I got to our home dock just as it was getting darkish. The sun was down, but there was plenty of twighlight. Barbara met me on the dock and tossed some lines to me. We got her tied up nice and snug and went below to fix dinner, which we’ve just finished. Needless to say, Barbara didn’t make her flight back to SLC today! Conveniently, which I neglected to mention earlier, she’d figured out that we would probably not make it in time and booked a separate one-way flight back on Tuesday. I think she did this even before we left Palm Beach! Smart lady!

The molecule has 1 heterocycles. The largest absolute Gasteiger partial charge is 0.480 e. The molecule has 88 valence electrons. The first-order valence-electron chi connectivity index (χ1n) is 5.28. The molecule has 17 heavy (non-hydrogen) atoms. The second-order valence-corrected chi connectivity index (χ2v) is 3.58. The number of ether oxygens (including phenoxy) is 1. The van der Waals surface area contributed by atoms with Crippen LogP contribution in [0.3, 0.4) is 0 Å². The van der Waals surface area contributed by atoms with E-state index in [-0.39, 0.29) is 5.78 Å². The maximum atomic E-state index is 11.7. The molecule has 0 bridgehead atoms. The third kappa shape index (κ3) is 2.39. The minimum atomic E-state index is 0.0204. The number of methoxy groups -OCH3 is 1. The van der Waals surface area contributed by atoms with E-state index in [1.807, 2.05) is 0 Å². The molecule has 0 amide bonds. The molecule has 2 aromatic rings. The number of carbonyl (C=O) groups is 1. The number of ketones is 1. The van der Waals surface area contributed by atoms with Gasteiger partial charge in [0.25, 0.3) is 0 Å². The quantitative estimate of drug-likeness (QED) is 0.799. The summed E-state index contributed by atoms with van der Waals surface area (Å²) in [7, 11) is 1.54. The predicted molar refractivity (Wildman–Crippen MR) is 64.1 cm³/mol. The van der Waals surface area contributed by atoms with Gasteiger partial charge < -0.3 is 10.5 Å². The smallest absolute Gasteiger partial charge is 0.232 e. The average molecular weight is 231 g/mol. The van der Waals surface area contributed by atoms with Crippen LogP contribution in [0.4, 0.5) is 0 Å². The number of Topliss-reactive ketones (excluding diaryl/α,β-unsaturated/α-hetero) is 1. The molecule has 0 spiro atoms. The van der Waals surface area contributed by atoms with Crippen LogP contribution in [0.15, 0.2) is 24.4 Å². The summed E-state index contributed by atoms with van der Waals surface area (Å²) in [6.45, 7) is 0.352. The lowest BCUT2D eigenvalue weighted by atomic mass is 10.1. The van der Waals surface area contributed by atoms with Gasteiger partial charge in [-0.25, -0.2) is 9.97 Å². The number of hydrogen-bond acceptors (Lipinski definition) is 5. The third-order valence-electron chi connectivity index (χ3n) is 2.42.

So, now, we’ve got tomorrow and half of Tuesday to put the boat back to sleep until our next trip to Florida (probably not before late July) and get any absolutely necessary work done on her. Barbara’s flight is Tuesday afternoon and mine is Wednesday around noon. And there’s a lot of things we have to do! And we’ve just discovered that the air conditioner isn’t working — it’s not getting its raw water for cooling! “It’s always something,” right?
<<Photograph Copyright © Keith Hare, 2012. Used with permission.>>